Iowa Dem Cathy Glasson Touts $12 Billion Healthcare Tax Hike – Where Do Other Iowa Dem Gov Candidates Stand?

Glasson is launching a six-figure TV ad buy to promote the plan.

The RGA writes:

Well-funded liberal activist and Democrat candidate for governor Cathy Glasson is staking her campaign on a radical government-run takeover of healthcare, with The Gazette reporting that Glasson is launching a six-figure TV ad buy to promote the plan. It’s further evidence that the Democrat primary is taking a hard left turn.

Now that a candidate has taken to the airwaves to propose a healthcare takeover that could cost Iowa taxpayers over $12 billion, it’s time for other Iowa Democrat gubernatorial candidates – including Fred Hubbell and Nate Boulton – to take a stand. Do Hubbell and Boulton support a $12 billion tax hike on hardworking Iowa families? If so, which taxes are they willing to raise?

Iowa voters don’t want a government takeover of healthcare and a reckless tax hike on top of it.  Hubbell and Boulton owe voters an answer.

Des Moines Register: Democrat Cathy Glasson Says Governor's Office a "Natural Fit" For Her 

Glasson is positioning herself in the race as a “bold progressive.” On a number of issues, she rips off the bandage instead of adopting the cautious, incremental steps that some of the more experienced politicians in the field have proposed. For example, she says Iowa should implement a “Medicare for all” style of universal health care, even if the federal government doesn’t participate.

“A public option should be available for every Iowan. Should the federal government do that? Yes, but I don’t think we’re going to see that,” she said.

Her idea of how to pay for a public health-care expansion of that magnitude is vague. She pointed to a Department of Revenue estimate that state tax credits and exemptions totaled more than $12 billion in 2010. “Now, does that cover it all? I don’t know yet,” she said. “We won’t know until we explore the cost of the health care coverage for our people, but we need to look at that.”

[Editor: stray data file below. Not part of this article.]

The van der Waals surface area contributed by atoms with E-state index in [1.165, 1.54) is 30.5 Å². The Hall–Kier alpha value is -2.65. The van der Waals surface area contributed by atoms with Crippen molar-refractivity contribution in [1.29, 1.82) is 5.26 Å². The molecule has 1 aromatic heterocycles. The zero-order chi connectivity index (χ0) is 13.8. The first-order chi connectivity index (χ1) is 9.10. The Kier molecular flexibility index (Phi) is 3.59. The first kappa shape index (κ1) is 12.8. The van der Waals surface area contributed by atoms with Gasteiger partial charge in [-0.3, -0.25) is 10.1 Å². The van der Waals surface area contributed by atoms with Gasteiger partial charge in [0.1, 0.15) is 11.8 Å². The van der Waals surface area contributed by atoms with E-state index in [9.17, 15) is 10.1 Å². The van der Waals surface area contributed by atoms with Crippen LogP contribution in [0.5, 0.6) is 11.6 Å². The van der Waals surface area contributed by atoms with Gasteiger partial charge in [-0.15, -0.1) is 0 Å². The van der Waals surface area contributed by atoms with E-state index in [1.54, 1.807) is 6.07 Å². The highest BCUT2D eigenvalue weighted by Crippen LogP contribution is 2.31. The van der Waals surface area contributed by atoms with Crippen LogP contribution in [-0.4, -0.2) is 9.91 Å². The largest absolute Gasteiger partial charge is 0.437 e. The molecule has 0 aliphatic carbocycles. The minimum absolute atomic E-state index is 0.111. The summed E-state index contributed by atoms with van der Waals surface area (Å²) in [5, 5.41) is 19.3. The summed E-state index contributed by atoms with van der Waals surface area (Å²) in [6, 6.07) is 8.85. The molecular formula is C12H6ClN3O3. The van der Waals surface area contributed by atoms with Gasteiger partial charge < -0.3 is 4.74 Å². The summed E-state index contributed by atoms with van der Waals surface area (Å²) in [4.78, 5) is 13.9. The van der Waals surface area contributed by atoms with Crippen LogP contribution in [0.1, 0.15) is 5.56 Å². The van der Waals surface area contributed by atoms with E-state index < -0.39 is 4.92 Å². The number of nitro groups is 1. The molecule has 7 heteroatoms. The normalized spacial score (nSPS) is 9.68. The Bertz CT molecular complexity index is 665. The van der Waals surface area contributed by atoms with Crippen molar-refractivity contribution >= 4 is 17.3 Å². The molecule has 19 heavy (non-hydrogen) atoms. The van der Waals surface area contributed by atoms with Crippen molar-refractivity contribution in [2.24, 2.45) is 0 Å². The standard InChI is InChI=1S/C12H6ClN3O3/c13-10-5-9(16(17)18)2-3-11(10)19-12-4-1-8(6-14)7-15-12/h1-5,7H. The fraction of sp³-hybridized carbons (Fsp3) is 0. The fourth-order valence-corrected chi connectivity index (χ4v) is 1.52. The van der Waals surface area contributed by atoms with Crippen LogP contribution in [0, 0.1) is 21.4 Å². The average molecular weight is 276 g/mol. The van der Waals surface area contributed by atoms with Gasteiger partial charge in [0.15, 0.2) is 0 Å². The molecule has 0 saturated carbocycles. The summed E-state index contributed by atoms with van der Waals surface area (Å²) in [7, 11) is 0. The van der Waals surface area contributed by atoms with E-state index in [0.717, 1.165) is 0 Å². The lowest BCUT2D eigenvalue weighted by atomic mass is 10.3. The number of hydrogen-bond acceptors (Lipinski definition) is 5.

Increasing state spending by $12 billion would raise the total cost of state government by about 60 percent. And that $12 billion in tax credits she suggests getting rid of isn’t just big breaks for corporations — it’s all the small exemptions for homeowners, pensioners, charitable contributions and more.


Previously: 

1 day, 16 hours ago

Biden says ‘more important things’ than border visit, despite 59 trips to Delaware, 8 stops for ice cream

Biden has yet to visit southern border despite historic crisis under his watch

2 days, 12 hours ago

Governor Kristi Noem delivers annual Budget Address, says the state can afford grocery tax cut

In about thirty minutes of remarks, Governor Kristi Noem laid out her administration would like to see nearly $2.2 billion spent over the course of the next fiscal year and a half.

3 days, 15 hours ago

‘A Clear And Present Danger To Its Users:’ South Carolina Gov. Bans State Employees From Using TikTok Amid National Security Concerns

South Carolina became the second state in the union Monday to permanently ban state employees’ electronic devices from using TikTok amid federal officials sounding the alarm that the Chinese-based social media app threatens national security

1 week, 2 days ago

21 Republican Governors Oppose Joe Biden’s Military Vaccine Mandate

Twenty-one Republican governors, led by Gov. Bill Lee (TN), sent a letter on Wednesday to the leaders of Congress objecting to the Biden administration’s coronavirus vaccine mandate on U.S. service members

1 week, 2 days ago

California returned thousands of pedophiles to streets after less than a year in jail, 'shocking' report finds

One offender convicted of continuous sexual abuse of a child spent just 2 days in a California prison

1 week, 4 days ago

Gov. Dunleavy: Alaska Re-Funded the Police

A 2016 law gutted public safety. Repealing it made the state safer.